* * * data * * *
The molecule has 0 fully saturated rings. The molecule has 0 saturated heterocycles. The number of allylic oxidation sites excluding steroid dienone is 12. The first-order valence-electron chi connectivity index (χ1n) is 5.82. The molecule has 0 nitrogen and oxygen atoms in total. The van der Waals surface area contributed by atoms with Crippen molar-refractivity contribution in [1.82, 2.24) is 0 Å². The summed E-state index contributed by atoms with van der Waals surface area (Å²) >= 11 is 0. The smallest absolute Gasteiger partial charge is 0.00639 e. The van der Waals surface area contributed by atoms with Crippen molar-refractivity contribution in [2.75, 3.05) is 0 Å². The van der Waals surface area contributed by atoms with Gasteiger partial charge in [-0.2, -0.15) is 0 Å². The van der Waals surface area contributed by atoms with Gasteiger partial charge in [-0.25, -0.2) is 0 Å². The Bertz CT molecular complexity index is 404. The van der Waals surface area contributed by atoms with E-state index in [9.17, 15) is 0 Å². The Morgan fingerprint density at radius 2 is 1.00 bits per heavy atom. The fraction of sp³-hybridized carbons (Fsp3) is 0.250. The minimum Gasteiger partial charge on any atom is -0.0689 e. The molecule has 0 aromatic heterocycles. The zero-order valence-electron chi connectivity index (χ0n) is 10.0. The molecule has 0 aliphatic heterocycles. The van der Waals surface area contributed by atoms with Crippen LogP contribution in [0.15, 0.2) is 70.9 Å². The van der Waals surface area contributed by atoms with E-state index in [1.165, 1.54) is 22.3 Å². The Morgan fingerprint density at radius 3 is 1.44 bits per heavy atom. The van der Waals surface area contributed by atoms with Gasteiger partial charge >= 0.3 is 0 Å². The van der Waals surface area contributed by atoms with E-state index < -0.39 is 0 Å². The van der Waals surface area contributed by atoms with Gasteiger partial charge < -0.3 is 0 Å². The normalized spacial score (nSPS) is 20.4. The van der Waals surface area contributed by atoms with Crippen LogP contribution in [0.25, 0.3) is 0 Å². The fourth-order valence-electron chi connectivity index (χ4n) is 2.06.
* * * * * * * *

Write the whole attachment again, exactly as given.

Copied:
The molecule has 0 fully saturated rings. The molecule has 0 saturated heterocycles. The number of allylic oxidation sites excluding steroid dienone is 12. The first-order valence-electron chi connectivity index (χ1n) is 5.82. The molecule has 0 nitrogen and oxygen atoms in total. The van der Waals surface area contributed by atoms with Crippen molar-refractivity contribution in [1.82, 2.24) is 0 Å². The summed E-state index contributed by atoms with van der Waals surface area (Å²) >= 11 is 0. The smallest absolute Gasteiger partial charge is 0.00639 e. The van der Waals surface area contributed by atoms with Crippen molar-refractivity contribution in [2.75, 3.05) is 0 Å². The van der Waals surface area contributed by atoms with Gasteiger partial charge in [-0.2, -0.15) is 0 Å². The van der Waals surface area contributed by atoms with Gasteiger partial charge in [-0.25, -0.2) is 0 Å². The Bertz CT molecular complexity index is 404. The van der Waals surface area contributed by atoms with E-state index in [9.17, 15) is 0 Å². The Morgan fingerprint density at radius 2 is 1.00 bits per heavy atom. The fraction of sp³-hybridized carbons (Fsp3) is 0.250. The minimum Gasteiger partial charge on any atom is -0.0689 e. The molecule has 0 aromatic heterocycles. The zero-order valence-electron chi connectivity index (χ0n) is 10.0. The molecule has 0 aliphatic heterocycles. The van der Waals surface area contributed by atoms with Crippen LogP contribution in [0.15, 0.2) is 70.9 Å². The van der Waals surface area contributed by atoms with E-state index in [1.165, 1.54) is 22.3 Å². The Morgan fingerprint density at radius 3 is 1.44 bits per heavy atom. The van der Waals surface area contributed by atoms with Gasteiger partial charge >= 0.3 is 0 Å². The van der Waals surface area contributed by atoms with E-state index < -0.39 is 0 Å². The van der Waals surface area contributed by atoms with Gasteiger partial charge < -0.3 is 0 Å². The normalized spacial score (nSPS) is 20.4. The van der Waals surface area contributed by atoms with Crippen LogP contribution in [0.25, 0.3) is 0 Å². The fourth-order valence-electron chi connectivity index (χ4n) is 2.06.